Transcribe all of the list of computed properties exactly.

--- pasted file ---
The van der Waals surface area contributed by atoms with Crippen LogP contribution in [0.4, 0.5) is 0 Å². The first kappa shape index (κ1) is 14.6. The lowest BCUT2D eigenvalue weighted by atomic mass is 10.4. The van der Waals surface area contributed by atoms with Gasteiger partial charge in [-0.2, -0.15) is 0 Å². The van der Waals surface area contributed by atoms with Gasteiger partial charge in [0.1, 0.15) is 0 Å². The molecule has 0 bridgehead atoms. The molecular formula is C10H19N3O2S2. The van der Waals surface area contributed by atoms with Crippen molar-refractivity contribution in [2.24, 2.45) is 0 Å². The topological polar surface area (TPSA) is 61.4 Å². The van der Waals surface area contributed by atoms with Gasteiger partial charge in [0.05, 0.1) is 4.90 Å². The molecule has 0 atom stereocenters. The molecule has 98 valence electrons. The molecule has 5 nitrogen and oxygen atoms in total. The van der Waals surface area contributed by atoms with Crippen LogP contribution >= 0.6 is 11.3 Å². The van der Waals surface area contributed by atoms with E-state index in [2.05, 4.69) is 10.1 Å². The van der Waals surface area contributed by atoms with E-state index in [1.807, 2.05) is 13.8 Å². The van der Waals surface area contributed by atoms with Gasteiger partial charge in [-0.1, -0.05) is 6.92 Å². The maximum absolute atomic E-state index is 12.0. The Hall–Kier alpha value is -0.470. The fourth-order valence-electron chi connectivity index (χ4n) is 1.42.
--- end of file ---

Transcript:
The van der Waals surface area contributed by atoms with Crippen LogP contribution in [0.4, 0.5) is 0 Å². The first kappa shape index (κ1) is 14.6. The lowest BCUT2D eigenvalue weighted by atomic mass is 10.4. The van der Waals surface area contributed by atoms with Gasteiger partial charge in [-0.2, -0.15) is 0 Å². The van der Waals surface area contributed by atoms with Gasteiger partial charge in [0.1, 0.15) is 0 Å². The molecule has 0 bridgehead atoms. The molecular formula is C10H19N3O2S2. The van der Waals surface area contributed by atoms with Crippen molar-refractivity contribution in [2.24, 2.45) is 0 Å². The topological polar surface area (TPSA) is 61.4 Å². The van der Waals surface area contributed by atoms with Gasteiger partial charge in [0.05, 0.1) is 4.90 Å². The molecule has 0 atom stereocenters. The molecule has 98 valence electrons. The molecule has 5 nitrogen and oxygen atoms in total. The van der Waals surface area contributed by atoms with Crippen LogP contribution >= 0.6 is 11.3 Å². The van der Waals surface area contributed by atoms with E-state index in [2.05, 4.69) is 10.1 Å². The van der Waals surface area contributed by atoms with E-state index in [1.807, 2.05) is 13.8 Å². The van der Waals surface area contributed by atoms with Gasteiger partial charge in [-0.1, -0.05) is 6.92 Å². The maximum absolute atomic E-state index is 12.0. The Hall–Kier alpha value is -0.470. The fourth-order valence-electron chi connectivity index (χ4n) is 1.42.